Here are samples of projects I’ve worked on with teachers.
Book Trailers with Grade 6 ELA
Using iMovie on iPads, Google Drive, and Padlet, student created book trailers in a twist on the traditional book report. The began with a lot of trial and error; initially, the desire was to create the videos using Chromebooks. However, difficulty in finding programs that were easy & intuitive to use and didn’t impose time restraints led us to using iPads and iMovie. In my opinion, iMovie was far more powerful of an editor than anything found on a Chromebook and, though it involved more planning and device reserving, it yielded a much finer product.
What I am Thankful For, by Grade 1
Rick Stemple, the library/tech teacher at the time, wanted a way to have students practice their writing and typing skills but also provide some hand-created elements to a writing assignment. I suggested using Google. Students in first grade do not have access to GAFE accounts, but through a public link, they would have access to a Google Form. On that form, first graders reflected on what they are thankful for and typed in their responses. Using the add-on “Form Publisher“, documents were created (one for each student/submission) according to a template and later printed out. With a physical copy in hand, students illustrated their writing sample. Later, the work was collected, scanned, and posted as a digital book for the kids and community to read.
Bridge Simulation on iPads
As a sixth grade teacher, I covered bridge design as part of the technology standards for MA. Before my students went off and created their own popsicle stick bridges, they first had to sketch out a design and test it in a simulator. My favorite tool was the West Point Bridge Designer (WPBD, link), and for years that was my go-to program in the computer lab. However, over time, the computer lab went away in favor of Chromebooks and iPads, and WPBD isn’t compatible on those systems. Enter Bridge Constructor, an app for the iPad that allowed students to test out their designs and see where potential issues may show up.
Augmented Reality in the Classroom
I’ve done several projects with augmented reality. I initially started out by creating short videos on how to do math homework assignments with Aurasma. The trigger was a particular problem, and when recognized, the problem transformed into a video which explained how to tackle the problem. The idea was to provide my explanation and my hints to students while they were away from my class (like, at home) and perhaps give them the nudge they need to attempt the problem, instead of skipping it and waiting for help the next morning.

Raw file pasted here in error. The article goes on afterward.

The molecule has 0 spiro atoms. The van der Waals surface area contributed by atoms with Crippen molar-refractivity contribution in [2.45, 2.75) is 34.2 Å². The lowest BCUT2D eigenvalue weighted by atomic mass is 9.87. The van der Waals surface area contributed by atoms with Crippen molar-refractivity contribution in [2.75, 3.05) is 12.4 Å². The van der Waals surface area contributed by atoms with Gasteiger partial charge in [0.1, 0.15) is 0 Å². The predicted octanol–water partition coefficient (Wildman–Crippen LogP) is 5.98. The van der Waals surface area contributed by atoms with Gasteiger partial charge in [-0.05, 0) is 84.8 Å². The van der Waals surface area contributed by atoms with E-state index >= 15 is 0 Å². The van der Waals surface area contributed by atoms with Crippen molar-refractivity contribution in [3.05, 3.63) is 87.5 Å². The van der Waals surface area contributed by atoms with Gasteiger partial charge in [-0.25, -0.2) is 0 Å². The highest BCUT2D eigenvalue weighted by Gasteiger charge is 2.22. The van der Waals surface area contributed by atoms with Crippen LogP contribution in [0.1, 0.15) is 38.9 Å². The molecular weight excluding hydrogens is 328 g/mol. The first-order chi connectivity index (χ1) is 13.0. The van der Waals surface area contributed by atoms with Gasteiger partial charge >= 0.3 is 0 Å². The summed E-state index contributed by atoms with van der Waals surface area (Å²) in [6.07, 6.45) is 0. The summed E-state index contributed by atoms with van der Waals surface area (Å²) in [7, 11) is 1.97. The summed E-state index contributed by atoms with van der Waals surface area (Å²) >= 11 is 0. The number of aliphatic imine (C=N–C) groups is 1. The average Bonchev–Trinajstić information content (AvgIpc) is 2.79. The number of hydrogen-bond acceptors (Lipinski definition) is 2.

In another use of Aurasma, see link above, I helped a first grade class say goodbye to a fellow student. Take a read on how that came about.
Another popular use for Aurasma has been virtual Geography presentations. Students in fourth grade created video presentations about the fifty U.S. states. Sixth graders did something similar, but with countries in Africa and Asia. State or country flags served as triggers, and the flags were posted around the classroom and hallways for students and visiting family/community members to interact with. This allowed the audience a chance to see and hear presentations on their own time while interacting with their creators and asking follow-up questions in person.
Virtual Stowaway to Quebec and D.C.
Each spring before the April vacation week, our seventh and eighth grade students embark on a 4-5 day trip to either Quebec City (grade seven) or Washington, D.C. (grade eight). With many of the chaperones already using social media in their classrooms, I thought it would be fun to virtually tag along with the groups and experience a bit of the fun they’re experiencing.
Using Blogger, I set up a site for each trip to post updates and info about their respected trips. In addition, I asked faculty and parent chaperones who use Twitter to tweet out appropriate photos using the hashtags #bfccpsQuebec and #bfccpsDC. Tweets using those hashtags were automatically displayed on the Blogger pages. Families and staff back home were extremely excited to follow along in the adventures of the traveling students.
Following Tweets Without Being on Twitter
A bit back, the school counselor wanted to use Twitter to reach out to families with timely updates regarding high school fairs. At the time, Twitter usage with that group of eighth grade families was high, justifying it’s use to the counselor, but she wanted a way to keep the non-Twitter users connected and informed. I researched what was available, found options galore ,and tested them out with her help. Eventually, we settled on the following:
- Embedding her tweets on her school webpage (similar to the embedded tweets from the DC/Quebec trip blogs above);
- Use a third party platform to have tweets sent out via text message (via FastFollow) or e-mail (via Tweetbeep)